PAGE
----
Charm bracelets existed in the 19th century but did not become popular until the early 20th century. They were generally in gold and platinum and one of the more popular motifs was the naval pennant flags spelling out loved ones’ names or messages. Faberge eggs, or copies, were also a popular drop to attach to charm bracelets. Heavily laden charms became popular in the 1920s and drops were in the Art Deco style.
It was not until the 1950s that charm bracelets became widespread and it is from this time that the greatest proportion of costume charm bracelets was made. Of the few manufacturers making them, the most popular was Napier, whose bracelets are the most collectable, a though Art also produced a line. Aiding the saleability of a bracelet includes features such as the subject matter of the charms and how many are squeezed on.
Condition is paramount. The charms inevitably suffer a good deal of wear and tear, and cracks, chips, and dents are not uncommon. Charm bracelets with glass drops commonly have chunks knocked out of them and sometimes the whole of the glass portion of the charm is missing, leaving only the support and the links to the bracelet itself. In order to check thoroughly to see if any are damaged in this way or if any are missing altogether, lay the bracelet on a flat surface so that all the charms lie on one side and check the spacing of the charms.
Napier Chinoiserie Charm Bracelet, early 1950s
The chinoiserie motif bracelet is the most common one found made by Napier, who made these bracelets in the early 1950s. Among the most common motifs for the chinoiserie-style drops are Chinese lanterns, faces, Buddhas, lucky coins, and faux jade. Other motifs include drinking vessels, jugs and amphorae, coins, animals, shells and other sea paraphernalia, Egyptian symbols and "artefacts", flags, and lucky symbols. This bracelet has several problems which are discussed below.
Gilded Napier Chinoiserie Charm Bracelet, early 1950s
Here we have a charm bracelet in better condition and one that would be much more attractive to the collector. Although the colour of the plating is not very important, the fact that it seems that all the original charms are present and in good condition is; also, the bracelet has not been shortened. Again, the charm motifs are on the popular chinoiserie theme with a good range of designs and little repetition.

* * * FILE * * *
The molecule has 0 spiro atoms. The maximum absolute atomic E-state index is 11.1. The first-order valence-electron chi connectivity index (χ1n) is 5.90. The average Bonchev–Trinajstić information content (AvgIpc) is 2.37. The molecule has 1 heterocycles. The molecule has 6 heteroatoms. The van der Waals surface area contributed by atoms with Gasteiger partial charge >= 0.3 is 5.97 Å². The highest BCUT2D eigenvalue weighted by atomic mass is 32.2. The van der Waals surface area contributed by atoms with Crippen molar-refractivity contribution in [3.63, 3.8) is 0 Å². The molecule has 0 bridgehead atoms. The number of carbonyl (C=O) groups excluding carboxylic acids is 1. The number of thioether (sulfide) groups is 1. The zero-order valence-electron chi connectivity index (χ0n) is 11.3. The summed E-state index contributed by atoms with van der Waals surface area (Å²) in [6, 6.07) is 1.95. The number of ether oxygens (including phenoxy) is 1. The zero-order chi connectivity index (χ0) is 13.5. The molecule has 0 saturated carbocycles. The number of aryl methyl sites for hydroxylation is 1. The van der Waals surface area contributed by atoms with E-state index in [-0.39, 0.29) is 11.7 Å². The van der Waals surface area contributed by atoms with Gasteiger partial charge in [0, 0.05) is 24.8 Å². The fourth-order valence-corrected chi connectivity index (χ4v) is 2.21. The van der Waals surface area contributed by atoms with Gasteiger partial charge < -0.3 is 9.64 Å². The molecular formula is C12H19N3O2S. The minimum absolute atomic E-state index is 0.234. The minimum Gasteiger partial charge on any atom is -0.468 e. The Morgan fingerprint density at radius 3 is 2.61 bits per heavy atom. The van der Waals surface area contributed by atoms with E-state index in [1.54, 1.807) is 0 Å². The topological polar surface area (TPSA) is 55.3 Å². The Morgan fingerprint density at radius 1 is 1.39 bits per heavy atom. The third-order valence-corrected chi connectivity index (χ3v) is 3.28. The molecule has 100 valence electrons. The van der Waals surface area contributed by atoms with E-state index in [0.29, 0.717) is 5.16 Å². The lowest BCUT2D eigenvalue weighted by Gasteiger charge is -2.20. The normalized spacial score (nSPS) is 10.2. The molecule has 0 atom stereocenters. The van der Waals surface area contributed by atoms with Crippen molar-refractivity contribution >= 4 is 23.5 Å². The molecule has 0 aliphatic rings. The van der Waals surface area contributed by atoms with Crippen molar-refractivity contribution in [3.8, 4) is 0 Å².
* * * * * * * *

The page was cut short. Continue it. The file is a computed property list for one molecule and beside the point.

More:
• Many jewelers produced loose charms that could be collected and added to bracelets. Many of these charms were commemorative or symbolized a place, such as a tourist site.
• Charms, by their very nature, jingle and jangle around, resulting in many getting worn and damaged, so always check condition.
• Many charm bracelets have charms that have been collected over a period of years, so the individual quality and style of charms vary. This is actually a point of interest and should not affect value.
The Napier Company has a long and venerable history dating back to 1875, making it the oldest fashion jewelry manufacturer in the United States. It was founded in North Attleboro, Massachusetts, and made chatelaines, watch chains, and silver-plated match cases. During the First World War, the famous jewelry firm made bayonet scabbards, gas masks, and trench mirrors, and in the Second World War it made flying boat landing frames, officers' belt buckles, and radar panels, among other things.
In 1922 the company adopted its current name, and, under the leadership of its president, James H. Napier, it grew enormously: from 1920 well into the 1960s the firm became one of the world's top costume jewelry manufacturers. The production of the firm was prodigious indeed: in 1964 there were a massive 1,200 design lines, and each season at least 50 per cent of the lines were new to the market. Napier is now the largest independently owned costume jewelry firm in the United States.